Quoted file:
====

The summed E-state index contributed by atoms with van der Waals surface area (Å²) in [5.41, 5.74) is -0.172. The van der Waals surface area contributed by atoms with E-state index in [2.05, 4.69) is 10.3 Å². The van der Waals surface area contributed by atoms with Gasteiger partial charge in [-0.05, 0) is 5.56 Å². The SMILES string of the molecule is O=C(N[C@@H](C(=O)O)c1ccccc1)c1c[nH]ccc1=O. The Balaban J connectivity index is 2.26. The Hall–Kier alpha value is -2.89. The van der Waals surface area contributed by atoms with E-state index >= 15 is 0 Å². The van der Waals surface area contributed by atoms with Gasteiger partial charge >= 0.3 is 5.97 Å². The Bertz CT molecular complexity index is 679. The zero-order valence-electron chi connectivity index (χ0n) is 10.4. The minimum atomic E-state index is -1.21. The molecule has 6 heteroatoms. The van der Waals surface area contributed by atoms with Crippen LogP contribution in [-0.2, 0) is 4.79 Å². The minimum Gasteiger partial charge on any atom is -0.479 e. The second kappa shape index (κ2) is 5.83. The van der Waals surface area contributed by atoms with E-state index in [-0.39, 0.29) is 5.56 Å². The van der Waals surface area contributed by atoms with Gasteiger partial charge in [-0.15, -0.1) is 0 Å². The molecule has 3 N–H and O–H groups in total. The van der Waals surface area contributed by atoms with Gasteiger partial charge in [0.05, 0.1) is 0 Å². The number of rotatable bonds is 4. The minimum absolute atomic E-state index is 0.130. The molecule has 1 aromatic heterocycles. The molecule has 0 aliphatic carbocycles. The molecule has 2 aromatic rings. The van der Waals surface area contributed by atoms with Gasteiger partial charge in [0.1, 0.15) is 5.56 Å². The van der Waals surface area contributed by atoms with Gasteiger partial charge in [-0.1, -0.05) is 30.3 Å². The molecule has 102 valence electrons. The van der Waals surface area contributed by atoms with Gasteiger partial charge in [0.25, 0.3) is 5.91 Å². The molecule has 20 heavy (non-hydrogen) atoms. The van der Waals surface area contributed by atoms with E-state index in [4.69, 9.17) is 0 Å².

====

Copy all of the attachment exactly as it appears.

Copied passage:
The summed E-state index contributed by atoms with van der Waals surface area (Å²) in [5.41, 5.74) is -0.172. The van der Waals surface area contributed by atoms with E-state index in [2.05, 4.69) is 10.3 Å². The van der Waals surface area contributed by atoms with Gasteiger partial charge in [-0.05, 0) is 5.56 Å². The SMILES string of the molecule is O=C(N[C@@H](C(=O)O)c1ccccc1)c1c[nH]ccc1=O. The Balaban J connectivity index is 2.26. The Hall–Kier alpha value is -2.89. The van der Waals surface area contributed by atoms with E-state index >= 15 is 0 Å². The van der Waals surface area contributed by atoms with Gasteiger partial charge >= 0.3 is 5.97 Å². The Bertz CT molecular complexity index is 679. The zero-order valence-electron chi connectivity index (χ0n) is 10.4. The minimum atomic E-state index is -1.21. The molecule has 6 heteroatoms. The van der Waals surface area contributed by atoms with Crippen LogP contribution in [-0.2, 0) is 4.79 Å². The minimum Gasteiger partial charge on any atom is -0.479 e. The second kappa shape index (κ2) is 5.83. The van der Waals surface area contributed by atoms with E-state index in [-0.39, 0.29) is 5.56 Å². The van der Waals surface area contributed by atoms with Gasteiger partial charge in [-0.15, -0.1) is 0 Å². The molecule has 3 N–H and O–H groups in total. The van der Waals surface area contributed by atoms with Gasteiger partial charge in [0.05, 0.1) is 0 Å². The number of rotatable bonds is 4. The minimum absolute atomic E-state index is 0.130. The molecule has 1 aromatic heterocycles. The molecule has 0 aliphatic carbocycles. The molecule has 2 aromatic rings. The van der Waals surface area contributed by atoms with Gasteiger partial charge in [0.1, 0.15) is 5.56 Å². The van der Waals surface area contributed by atoms with Gasteiger partial charge in [-0.1, -0.05) is 30.3 Å². The molecule has 102 valence electrons. The van der Waals surface area contributed by atoms with Gasteiger partial charge in [0.25, 0.3) is 5.91 Å². The molecule has 20 heavy (non-hydrogen) atoms. The van der Waals surface area contributed by atoms with E-state index in [4.69, 9.17) is 0 Å².